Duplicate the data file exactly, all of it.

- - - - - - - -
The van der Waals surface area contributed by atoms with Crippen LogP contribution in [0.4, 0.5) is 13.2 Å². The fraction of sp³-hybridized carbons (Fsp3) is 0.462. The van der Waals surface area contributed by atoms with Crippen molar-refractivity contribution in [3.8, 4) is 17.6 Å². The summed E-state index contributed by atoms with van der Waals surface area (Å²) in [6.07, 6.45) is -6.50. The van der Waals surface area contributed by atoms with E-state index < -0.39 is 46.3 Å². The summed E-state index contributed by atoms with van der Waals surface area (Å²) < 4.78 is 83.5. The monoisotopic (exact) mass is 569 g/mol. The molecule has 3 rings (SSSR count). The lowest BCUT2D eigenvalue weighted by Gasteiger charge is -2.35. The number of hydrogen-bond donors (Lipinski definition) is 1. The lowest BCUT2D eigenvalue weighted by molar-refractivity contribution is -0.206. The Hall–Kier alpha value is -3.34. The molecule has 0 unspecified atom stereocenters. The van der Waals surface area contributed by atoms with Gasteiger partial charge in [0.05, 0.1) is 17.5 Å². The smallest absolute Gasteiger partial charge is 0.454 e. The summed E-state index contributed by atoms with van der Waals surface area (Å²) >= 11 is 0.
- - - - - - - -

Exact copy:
The van der Waals surface area contributed by atoms with Crippen LogP contribution in [0.4, 0.5) is 13.2 Å². The fraction of sp³-hybridized carbons (Fsp3) is 0.462. The van der Waals surface area contributed by atoms with Crippen molar-refractivity contribution in [3.8, 4) is 17.6 Å². The summed E-state index contributed by atoms with van der Waals surface area (Å²) in [6.07, 6.45) is -6.50. The van der Waals surface area contributed by atoms with E-state index < -0.39 is 46.3 Å². The summed E-state index contributed by atoms with van der Waals surface area (Å²) < 4.78 is 83.5. The monoisotopic (exact) mass is 569 g/mol. The molecule has 3 rings (SSSR count). The lowest BCUT2D eigenvalue weighted by Gasteiger charge is -2.35. The number of hydrogen-bond donors (Lipinski definition) is 1. The lowest BCUT2D eigenvalue weighted by molar-refractivity contribution is -0.206. The Hall–Kier alpha value is -3.34. The molecule has 0 unspecified atom stereocenters. The van der Waals surface area contributed by atoms with Gasteiger partial charge in [0.05, 0.1) is 17.5 Å². The smallest absolute Gasteiger partial charge is 0.454 e. The summed E-state index contributed by atoms with van der Waals surface area (Å²) >= 11 is 0.